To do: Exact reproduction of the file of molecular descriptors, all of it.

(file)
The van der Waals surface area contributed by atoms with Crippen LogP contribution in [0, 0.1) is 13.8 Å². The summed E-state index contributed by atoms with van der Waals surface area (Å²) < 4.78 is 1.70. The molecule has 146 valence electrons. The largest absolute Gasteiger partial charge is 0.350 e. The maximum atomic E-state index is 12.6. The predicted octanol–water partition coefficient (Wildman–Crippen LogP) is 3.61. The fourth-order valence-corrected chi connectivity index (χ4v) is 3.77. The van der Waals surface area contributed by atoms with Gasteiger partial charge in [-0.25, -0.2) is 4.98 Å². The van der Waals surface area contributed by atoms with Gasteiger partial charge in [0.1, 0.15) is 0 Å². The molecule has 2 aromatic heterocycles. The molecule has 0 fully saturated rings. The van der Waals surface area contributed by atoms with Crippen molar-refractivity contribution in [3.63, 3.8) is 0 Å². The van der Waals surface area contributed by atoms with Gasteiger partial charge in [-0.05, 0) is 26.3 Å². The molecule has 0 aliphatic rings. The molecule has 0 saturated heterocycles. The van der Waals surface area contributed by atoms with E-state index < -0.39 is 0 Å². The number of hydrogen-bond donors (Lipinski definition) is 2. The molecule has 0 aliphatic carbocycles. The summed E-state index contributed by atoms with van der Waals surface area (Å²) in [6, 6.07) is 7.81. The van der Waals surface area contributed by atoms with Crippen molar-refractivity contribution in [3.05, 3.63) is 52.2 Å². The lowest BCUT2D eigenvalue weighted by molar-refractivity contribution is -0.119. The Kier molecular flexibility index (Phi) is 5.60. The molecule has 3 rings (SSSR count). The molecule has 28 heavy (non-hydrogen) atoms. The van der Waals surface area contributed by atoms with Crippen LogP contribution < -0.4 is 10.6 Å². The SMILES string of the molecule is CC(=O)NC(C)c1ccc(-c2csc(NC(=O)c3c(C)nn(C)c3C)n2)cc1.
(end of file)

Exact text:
The van der Waals surface area contributed by atoms with Crippen LogP contribution in [0, 0.1) is 13.8 Å². The summed E-state index contributed by atoms with van der Waals surface area (Å²) < 4.78 is 1.70. The molecule has 146 valence electrons. The largest absolute Gasteiger partial charge is 0.350 e. The maximum atomic E-state index is 12.6. The predicted octanol–water partition coefficient (Wildman–Crippen LogP) is 3.61. The fourth-order valence-corrected chi connectivity index (χ4v) is 3.77. The van der Waals surface area contributed by atoms with Gasteiger partial charge in [-0.25, -0.2) is 4.98 Å². The van der Waals surface area contributed by atoms with Gasteiger partial charge in [0.1, 0.15) is 0 Å². The molecule has 2 aromatic heterocycles. The molecule has 0 fully saturated rings. The van der Waals surface area contributed by atoms with Crippen molar-refractivity contribution in [3.63, 3.8) is 0 Å². The van der Waals surface area contributed by atoms with Gasteiger partial charge in [-0.05, 0) is 26.3 Å². The molecule has 0 aliphatic rings. The molecule has 0 saturated heterocycles. The van der Waals surface area contributed by atoms with E-state index < -0.39 is 0 Å². The number of hydrogen-bond donors (Lipinski definition) is 2. The molecule has 0 aliphatic carbocycles. The summed E-state index contributed by atoms with van der Waals surface area (Å²) in [6, 6.07) is 7.81. The van der Waals surface area contributed by atoms with Crippen molar-refractivity contribution in [3.05, 3.63) is 52.2 Å². The lowest BCUT2D eigenvalue weighted by molar-refractivity contribution is -0.119. The Kier molecular flexibility index (Phi) is 5.60. The molecule has 3 rings (SSSR count). The molecule has 28 heavy (non-hydrogen) atoms. The van der Waals surface area contributed by atoms with Crippen LogP contribution < -0.4 is 10.6 Å². The SMILES string of the molecule is CC(=O)NC(C)c1ccc(-c2csc(NC(=O)c3c(C)nn(C)c3C)n2)cc1.